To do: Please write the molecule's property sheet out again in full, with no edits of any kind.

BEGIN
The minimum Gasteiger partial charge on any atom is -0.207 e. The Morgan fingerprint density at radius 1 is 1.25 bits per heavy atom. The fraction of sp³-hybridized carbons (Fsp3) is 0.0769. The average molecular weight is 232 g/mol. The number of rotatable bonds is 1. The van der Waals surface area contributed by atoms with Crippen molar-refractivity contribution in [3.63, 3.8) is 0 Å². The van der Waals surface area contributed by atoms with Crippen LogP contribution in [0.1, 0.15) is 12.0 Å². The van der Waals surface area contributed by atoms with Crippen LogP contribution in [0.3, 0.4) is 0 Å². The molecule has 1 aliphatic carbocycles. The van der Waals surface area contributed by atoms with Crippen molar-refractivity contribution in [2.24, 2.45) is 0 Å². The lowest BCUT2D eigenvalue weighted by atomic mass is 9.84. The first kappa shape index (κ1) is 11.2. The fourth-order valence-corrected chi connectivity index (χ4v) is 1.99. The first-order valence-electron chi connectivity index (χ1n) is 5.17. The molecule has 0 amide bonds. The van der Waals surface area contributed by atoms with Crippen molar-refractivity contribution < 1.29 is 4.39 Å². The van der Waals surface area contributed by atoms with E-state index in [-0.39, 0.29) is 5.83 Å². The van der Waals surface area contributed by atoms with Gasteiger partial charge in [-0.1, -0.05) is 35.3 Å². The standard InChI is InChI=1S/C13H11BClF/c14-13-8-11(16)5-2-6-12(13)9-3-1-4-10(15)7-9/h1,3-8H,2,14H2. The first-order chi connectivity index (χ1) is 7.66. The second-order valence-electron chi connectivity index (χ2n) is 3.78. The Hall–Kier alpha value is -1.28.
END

The minimum Gasteiger partial charge on any atom is -0.207 e. The Morgan fingerprint density at radius 1 is 1.25 bits per heavy atom. The fraction of sp³-hybridized carbons (Fsp3) is 0.0769. The average molecular weight is 232 g/mol. The number of rotatable bonds is 1. The van der Waals surface area contributed by atoms with Crippen molar-refractivity contribution in [3.63, 3.8) is 0 Å². The van der Waals surface area contributed by atoms with Crippen LogP contribution in [0.1, 0.15) is 12.0 Å². The van der Waals surface area contributed by atoms with Crippen LogP contribution in [0.3, 0.4) is 0 Å². The molecule has 1 aliphatic carbocycles. The van der Waals surface area contributed by atoms with Crippen molar-refractivity contribution in [2.24, 2.45) is 0 Å². The lowest BCUT2D eigenvalue weighted by atomic mass is 9.84. The first kappa shape index (κ1) is 11.2. The fourth-order valence-corrected chi connectivity index (χ4v) is 1.99. The first-order valence-electron chi connectivity index (χ1n) is 5.17. The molecule has 0 amide bonds. The van der Waals surface area contributed by atoms with Crippen molar-refractivity contribution < 1.29 is 4.39 Å². The van der Waals surface area contributed by atoms with E-state index in [-0.39, 0.29) is 5.83 Å². The van der Waals surface area contributed by atoms with Gasteiger partial charge in [-0.1, -0.05) is 35.3 Å². The standard InChI is InChI=1S/C13H11BClF/c14-13-8-11(16)5-2-6-12(13)9-3-1-4-10(15)7-9/h1,3-8H,2,14H2. The first-order chi connectivity index (χ1) is 7.66. The second-order valence-electron chi connectivity index (χ2n) is 3.78. The Hall–Kier alpha value is -1.28.